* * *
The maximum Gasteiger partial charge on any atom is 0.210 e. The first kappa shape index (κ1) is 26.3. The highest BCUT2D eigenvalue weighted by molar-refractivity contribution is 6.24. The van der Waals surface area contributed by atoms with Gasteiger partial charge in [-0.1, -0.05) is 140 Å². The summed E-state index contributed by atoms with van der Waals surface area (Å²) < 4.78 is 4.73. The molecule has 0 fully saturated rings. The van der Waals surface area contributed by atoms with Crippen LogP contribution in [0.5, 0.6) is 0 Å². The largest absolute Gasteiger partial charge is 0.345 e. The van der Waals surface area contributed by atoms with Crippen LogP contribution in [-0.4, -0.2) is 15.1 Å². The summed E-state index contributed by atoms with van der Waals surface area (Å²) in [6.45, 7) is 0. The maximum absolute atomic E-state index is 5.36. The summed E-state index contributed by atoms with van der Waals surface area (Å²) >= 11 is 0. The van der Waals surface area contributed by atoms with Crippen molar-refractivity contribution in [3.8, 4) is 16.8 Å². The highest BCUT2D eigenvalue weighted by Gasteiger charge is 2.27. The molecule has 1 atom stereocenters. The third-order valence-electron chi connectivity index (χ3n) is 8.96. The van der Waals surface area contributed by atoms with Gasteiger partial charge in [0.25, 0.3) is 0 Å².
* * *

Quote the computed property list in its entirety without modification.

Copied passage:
The maximum Gasteiger partial charge on any atom is 0.210 e. The first kappa shape index (κ1) is 26.3. The highest BCUT2D eigenvalue weighted by molar-refractivity contribution is 6.24. The van der Waals surface area contributed by atoms with Gasteiger partial charge in [-0.1, -0.05) is 140 Å². The summed E-state index contributed by atoms with van der Waals surface area (Å²) < 4.78 is 4.73. The molecule has 0 fully saturated rings. The van der Waals surface area contributed by atoms with Crippen LogP contribution in [0.5, 0.6) is 0 Å². The largest absolute Gasteiger partial charge is 0.345 e. The van der Waals surface area contributed by atoms with Crippen LogP contribution in [-0.4, -0.2) is 15.1 Å². The summed E-state index contributed by atoms with van der Waals surface area (Å²) in [6.45, 7) is 0. The maximum absolute atomic E-state index is 5.36. The summed E-state index contributed by atoms with van der Waals surface area (Å²) >= 11 is 0. The van der Waals surface area contributed by atoms with Crippen molar-refractivity contribution in [3.8, 4) is 16.8 Å². The highest BCUT2D eigenvalue weighted by Gasteiger charge is 2.27. The molecule has 1 atom stereocenters. The third-order valence-electron chi connectivity index (χ3n) is 8.96. The van der Waals surface area contributed by atoms with Gasteiger partial charge in [0.25, 0.3) is 0 Å².